Apr 18, 2018 | By Sandra Halliday
Big data meets consumer insights. Experience WGSN.
Sep 22, 2017
There’s a lot riding on this collection for Prada. Actually, there’s a lot riding on every collection for the house. It seems that one of the most influential of influencer brands of the last 20 years has rather lost its way – commercially, if not creatively.
As other luxury houses have fought back against the Chinese luxury downturn and other global issues, Prada has struggled. Only this month it said interim net profits fell to €116m from €141.9m and revenue fell 5.5% to €1.47bn after a 10% decline in 2016. Ouch.
So will this collection turn things around? Well Prada doesn’t really work that way and we’re certainly not going to get a Gucci-style complete transformation of the brand. But yesterday’s spring/summer 2018 collection in Milan certainly pleased the critics with one calling it “sublime” and many others heaping on the praise.
It contained many of the expected Prada touches as well as a female empowerment message via the use of work from female cartoonists for the big print story. Plus there was Miuccia Prada’s assertion that her muse for the season is a “combative” woman. There was also an 80s-into-90s thrift shop feel and a tipping into the volume trend, but all carefully filtered through the Prada lens.
Interestingly Miuccia Prada, speaking backstage, seemed to dismiss the commercial heat that the brand is feeling at the moment and said “I don’t want to be judged by sales. My life is bigger than that. My job is bigger than that.”
Tell that to the accountants, shareholders and financial analysts…
So how did that translate into the clothes, shoes and bags that will make or break the company next season?
Well Prada is backing cotton shirting in a big way but worn ultra-casual and as far away from its office roots as it’s possible to get. Summer coats in mannish silhouettes cut in Prada nylon, herringbone tweeds, and heavy-printed cottons also made a big statement.
Shorts featured throughout; plain, printed or heavily beaded for an after-dark option. And dresses had a thrift shop feel with loose silhouettes that could be called shirtdresses, insofar as they started up top as cotton shirts but morphed into dresses at waist level in richer, girlier materials.
The print and pattern stories were among the key features. Think knits or cotton tops with birds flying across the front (or spiders crawling across them), those comic strip-style placements, and inset tiger, leopard or zebra print panels on shirting. And a print technique that Prada has used before, screen-printing flat – so that small (or large) sections are missed out – figured throughout.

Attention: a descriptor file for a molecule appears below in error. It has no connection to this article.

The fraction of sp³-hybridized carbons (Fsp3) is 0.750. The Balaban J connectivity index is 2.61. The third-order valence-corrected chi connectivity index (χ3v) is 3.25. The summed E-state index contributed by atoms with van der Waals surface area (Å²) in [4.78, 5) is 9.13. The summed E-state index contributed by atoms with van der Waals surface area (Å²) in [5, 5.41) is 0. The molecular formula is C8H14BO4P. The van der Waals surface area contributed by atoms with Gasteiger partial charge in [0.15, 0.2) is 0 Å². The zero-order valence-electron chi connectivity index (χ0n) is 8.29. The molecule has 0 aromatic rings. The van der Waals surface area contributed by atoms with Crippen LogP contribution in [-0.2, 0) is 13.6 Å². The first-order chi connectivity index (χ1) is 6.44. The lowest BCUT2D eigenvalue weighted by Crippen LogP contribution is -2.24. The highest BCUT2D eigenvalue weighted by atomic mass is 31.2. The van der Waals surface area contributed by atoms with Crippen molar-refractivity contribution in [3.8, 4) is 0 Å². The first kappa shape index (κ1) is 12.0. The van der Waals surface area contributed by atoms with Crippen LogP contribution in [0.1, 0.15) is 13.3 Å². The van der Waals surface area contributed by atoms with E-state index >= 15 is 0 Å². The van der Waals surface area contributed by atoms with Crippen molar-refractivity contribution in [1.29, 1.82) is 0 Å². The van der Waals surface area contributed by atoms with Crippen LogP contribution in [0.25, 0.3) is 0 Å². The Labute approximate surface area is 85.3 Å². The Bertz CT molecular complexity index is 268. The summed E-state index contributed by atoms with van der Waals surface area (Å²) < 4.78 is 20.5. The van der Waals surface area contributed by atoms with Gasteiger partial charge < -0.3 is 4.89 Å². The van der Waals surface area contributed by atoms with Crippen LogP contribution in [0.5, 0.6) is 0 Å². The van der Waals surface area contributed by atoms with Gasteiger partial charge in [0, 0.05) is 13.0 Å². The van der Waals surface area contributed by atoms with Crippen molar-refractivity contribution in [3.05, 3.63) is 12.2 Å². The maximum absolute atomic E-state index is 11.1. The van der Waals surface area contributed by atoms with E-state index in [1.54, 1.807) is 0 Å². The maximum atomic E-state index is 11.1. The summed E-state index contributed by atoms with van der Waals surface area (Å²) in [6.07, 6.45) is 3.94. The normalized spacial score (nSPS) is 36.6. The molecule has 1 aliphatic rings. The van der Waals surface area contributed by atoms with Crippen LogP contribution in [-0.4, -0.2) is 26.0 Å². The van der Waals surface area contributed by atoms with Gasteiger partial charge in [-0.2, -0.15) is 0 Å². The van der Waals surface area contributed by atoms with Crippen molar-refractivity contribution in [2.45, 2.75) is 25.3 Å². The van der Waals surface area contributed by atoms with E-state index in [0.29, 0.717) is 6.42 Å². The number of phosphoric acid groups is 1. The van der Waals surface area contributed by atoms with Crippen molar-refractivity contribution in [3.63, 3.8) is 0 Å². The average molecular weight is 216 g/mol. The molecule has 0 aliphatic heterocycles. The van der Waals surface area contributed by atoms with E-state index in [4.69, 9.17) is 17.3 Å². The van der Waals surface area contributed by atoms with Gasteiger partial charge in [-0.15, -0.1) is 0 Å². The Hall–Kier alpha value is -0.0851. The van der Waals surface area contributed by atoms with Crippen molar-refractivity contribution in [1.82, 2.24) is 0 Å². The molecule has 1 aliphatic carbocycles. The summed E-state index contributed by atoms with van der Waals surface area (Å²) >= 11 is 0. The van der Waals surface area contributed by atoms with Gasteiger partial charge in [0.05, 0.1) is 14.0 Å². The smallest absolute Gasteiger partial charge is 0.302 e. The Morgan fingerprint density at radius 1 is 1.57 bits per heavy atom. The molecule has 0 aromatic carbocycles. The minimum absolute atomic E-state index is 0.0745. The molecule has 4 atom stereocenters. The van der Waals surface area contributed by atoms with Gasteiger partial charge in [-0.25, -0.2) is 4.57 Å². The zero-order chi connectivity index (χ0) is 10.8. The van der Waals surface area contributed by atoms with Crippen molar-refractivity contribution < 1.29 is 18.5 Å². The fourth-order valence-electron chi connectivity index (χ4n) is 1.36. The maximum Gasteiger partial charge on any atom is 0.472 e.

The embellishment was interesting, too – random clusters of oversized beads looked almost accidental and contrasted with heavy stud detail kept to armband panels.
Shoes are a key category for the brand and this time they came as studded flat sandals, lace-ups or ladylike kitten heels, such as slingbacks, given a tough edge with the collection’s studding. The almost-trainer shoes in power brights look set to be a strong seller, too.
The studding, and the comic-strip illustrations, also figured on the bags to give a seasonal update to classic shapes and styles from the highest-end leather pieces to the brand’s more casual nylons.
Interestingly, sunglasses were small. After many season where eyewear has hit sizes that totally dominate the face, Prada’s wide-but-shallow options might be seen as welcome relief by those seeking newness.
WGSN Catwalks Director Lizzy Bowring was impressed: “There was a sense of business stamped throughout Miuccia Prada’s new collection, punctuated with a youthful streetwise confidence. This is the sort of presentation we like to see from Prada – thoughtful, wearable pieces with that unique Miuccia stamp. The combination of embellishments, tweeds and sweet femininity along with a gritty edge made this the most compelling from Prada for a while.”
Know what’s next. Become a WGSN member today to benefit from our daily trend intelligence, retail analytics, consumer insights and bespoke consultancy services.